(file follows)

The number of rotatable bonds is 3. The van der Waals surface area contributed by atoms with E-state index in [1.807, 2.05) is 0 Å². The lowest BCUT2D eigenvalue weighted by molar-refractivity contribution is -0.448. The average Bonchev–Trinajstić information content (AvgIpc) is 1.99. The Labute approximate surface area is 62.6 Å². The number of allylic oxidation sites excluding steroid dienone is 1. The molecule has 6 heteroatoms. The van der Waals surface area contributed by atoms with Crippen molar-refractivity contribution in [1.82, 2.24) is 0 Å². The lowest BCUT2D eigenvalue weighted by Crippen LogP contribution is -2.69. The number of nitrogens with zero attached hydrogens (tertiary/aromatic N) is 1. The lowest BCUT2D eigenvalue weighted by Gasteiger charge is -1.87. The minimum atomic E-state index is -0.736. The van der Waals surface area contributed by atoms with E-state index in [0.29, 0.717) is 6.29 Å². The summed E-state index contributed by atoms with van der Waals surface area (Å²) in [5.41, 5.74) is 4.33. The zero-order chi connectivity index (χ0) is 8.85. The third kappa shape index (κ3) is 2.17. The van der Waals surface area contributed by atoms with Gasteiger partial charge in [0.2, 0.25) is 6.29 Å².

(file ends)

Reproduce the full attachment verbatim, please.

The number of rotatable bonds is 3. The van der Waals surface area contributed by atoms with E-state index in [1.807, 2.05) is 0 Å². The lowest BCUT2D eigenvalue weighted by molar-refractivity contribution is -0.448. The average Bonchev–Trinajstić information content (AvgIpc) is 1.99. The Labute approximate surface area is 62.6 Å². The number of allylic oxidation sites excluding steroid dienone is 1. The molecule has 6 heteroatoms. The van der Waals surface area contributed by atoms with Crippen molar-refractivity contribution in [1.82, 2.24) is 0 Å². The lowest BCUT2D eigenvalue weighted by Crippen LogP contribution is -2.69. The number of nitrogens with zero attached hydrogens (tertiary/aromatic N) is 1. The lowest BCUT2D eigenvalue weighted by Gasteiger charge is -1.87. The minimum atomic E-state index is -0.736. The van der Waals surface area contributed by atoms with E-state index in [0.29, 0.717) is 6.29 Å². The summed E-state index contributed by atoms with van der Waals surface area (Å²) in [5.41, 5.74) is 4.33. The zero-order chi connectivity index (χ0) is 8.85. The third kappa shape index (κ3) is 2.17. The van der Waals surface area contributed by atoms with Gasteiger partial charge in [0.2, 0.25) is 6.29 Å².